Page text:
• Quiz:
      How many hours do you read for fun a week? 0 if you mean books. ~5 if you mean Forbes/WSJ.
      How many hours of TV do you watch during the week? During the weekend? Actual watching – 2 hrs/wk; 1-2 hrs/weekend. But the TV is often on in the background with news/CNBC.
      How many hours of podcasts do you listen to? 0
      What are the answers for your kids if you have them (ages)? N/A
      Do you wish you did more or less of any of the things above? No.
      Does your house have screen free time? No bc I’m not a child.
      Is your house ever silent? Or do you prefer music or radio playing in the background? Music or CNBC in the background usually.

    • Yay Kat! A quiz!!!! This is fun!!!
      How many hours do you read for fun a week?
      — 2 hours for Marie Claire and the Internet

      How many hours of TV do you watch during the week? During the weekend?
      – 2 hours a nite during the week, and mabye 5 hours on the weekend

      How many hours of podcasts do you listen to?
      — none I do NOT like PODCAST’s. FOOEY!

      What are the answers for your kids if you have them (ages)?
      — NO kid’s, yet. I need to find a boyfreind and have him MARRY me first. FOOEY!

      Do you wish you did more or less of any of the things above?
      — I want to get MARRIED to have kids already!

      Does your house have screen free time?
      — What does this mean?

      Is your house ever silent? Or do you prefer music or radio playing in the background?
      — It is silent when I go to sleep. I do play music, but NOT when I sleep. Otherwise I wake up.

    • LondonLeisureYear :

      How many hours do you read for fun a week? 7-10. I read before bed and read on public transport and read if I have a flight somewhere. It ends up being about 50 books a year.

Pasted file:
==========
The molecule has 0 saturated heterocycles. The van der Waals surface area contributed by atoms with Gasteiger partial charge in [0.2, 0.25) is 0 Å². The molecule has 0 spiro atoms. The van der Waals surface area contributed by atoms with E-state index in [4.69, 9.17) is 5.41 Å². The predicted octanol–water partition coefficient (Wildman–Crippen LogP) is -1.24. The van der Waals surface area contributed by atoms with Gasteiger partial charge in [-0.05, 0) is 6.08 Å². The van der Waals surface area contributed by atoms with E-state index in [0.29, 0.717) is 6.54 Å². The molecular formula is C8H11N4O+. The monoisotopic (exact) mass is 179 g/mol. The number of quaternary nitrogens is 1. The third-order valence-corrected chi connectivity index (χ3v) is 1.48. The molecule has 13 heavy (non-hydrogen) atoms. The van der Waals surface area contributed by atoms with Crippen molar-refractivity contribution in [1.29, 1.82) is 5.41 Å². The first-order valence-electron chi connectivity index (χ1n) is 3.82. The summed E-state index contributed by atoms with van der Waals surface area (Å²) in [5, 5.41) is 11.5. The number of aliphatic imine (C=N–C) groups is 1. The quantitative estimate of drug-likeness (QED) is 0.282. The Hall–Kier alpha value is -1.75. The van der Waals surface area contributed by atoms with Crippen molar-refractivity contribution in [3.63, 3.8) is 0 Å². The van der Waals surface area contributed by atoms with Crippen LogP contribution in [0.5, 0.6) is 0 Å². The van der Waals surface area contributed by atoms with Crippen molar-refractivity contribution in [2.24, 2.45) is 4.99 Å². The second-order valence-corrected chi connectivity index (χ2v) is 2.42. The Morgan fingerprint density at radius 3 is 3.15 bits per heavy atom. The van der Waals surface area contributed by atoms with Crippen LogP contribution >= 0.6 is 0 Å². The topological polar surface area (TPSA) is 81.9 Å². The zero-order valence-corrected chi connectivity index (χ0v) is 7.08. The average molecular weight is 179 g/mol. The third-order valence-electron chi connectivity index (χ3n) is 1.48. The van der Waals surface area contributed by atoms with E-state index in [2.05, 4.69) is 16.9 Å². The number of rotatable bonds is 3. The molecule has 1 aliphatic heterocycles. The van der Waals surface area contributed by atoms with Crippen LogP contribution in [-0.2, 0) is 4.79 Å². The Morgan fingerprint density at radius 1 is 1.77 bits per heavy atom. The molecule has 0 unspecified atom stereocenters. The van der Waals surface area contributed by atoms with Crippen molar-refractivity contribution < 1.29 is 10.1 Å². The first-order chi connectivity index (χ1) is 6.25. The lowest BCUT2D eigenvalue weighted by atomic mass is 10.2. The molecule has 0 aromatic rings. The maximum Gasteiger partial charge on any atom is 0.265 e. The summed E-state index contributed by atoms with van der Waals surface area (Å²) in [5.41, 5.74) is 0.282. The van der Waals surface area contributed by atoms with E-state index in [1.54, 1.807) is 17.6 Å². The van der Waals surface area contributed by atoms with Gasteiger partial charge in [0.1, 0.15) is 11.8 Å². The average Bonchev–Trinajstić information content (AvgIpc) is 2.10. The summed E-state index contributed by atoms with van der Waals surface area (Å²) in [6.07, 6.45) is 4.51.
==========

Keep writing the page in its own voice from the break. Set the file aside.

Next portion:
How many hours of TV do you watch during the week? During the weekend? 1 hour a week.
      How many hours of podcasts do you listen to? Too many. 10- 15 hours? I follow 20 podcasts but don’t listen to all of them every week. I do this while cleaning and cooking and walking.
      What are the answers for your kids if you have them (ages)? No kids.
      Do you wish you did more or less of any of the things above? I wish I read more.
      Does your house have screen free time? We both don’t watch a lot of TV but we need better rules for cell phones/laptops.
      Is your house ever silent? Or do you prefer music or radio playing in the background? Yes. We have podcasts playing and play music but need to be better about remembering to turn on music.

      • No Problem :

        That is an impressive number to read in a year. How do you decide what to read? Any books you’ve read recently that you recommend?

        • LondonLeisureYear :

          I started a few years ago making a list of books the first week in January to read for the next year so I don’t waste time deciding what to read or looking for a book. It also makes me a little more varied in what I am reading which is good.

          I make a list of things I want to learn more about. This year that included finance books, some self help books, books about the history of Israel, books about the intersection of technology and education, and books about adoption. (ends up being around 10 books)

          I find some books that would help me be more knowledgeable in my field or helpful for my career. (usually about 5 books)

          I pick some non fiction books. (about 5 books)

          Lastly I pick some fiction, making sure I include some really good beach reads (10 books)

          12 are book club books – so those are undecided when the year starts
          8 I leave to be discovered throughout the year – when someone suggests a good book to read.

          • LondonLeisureYear :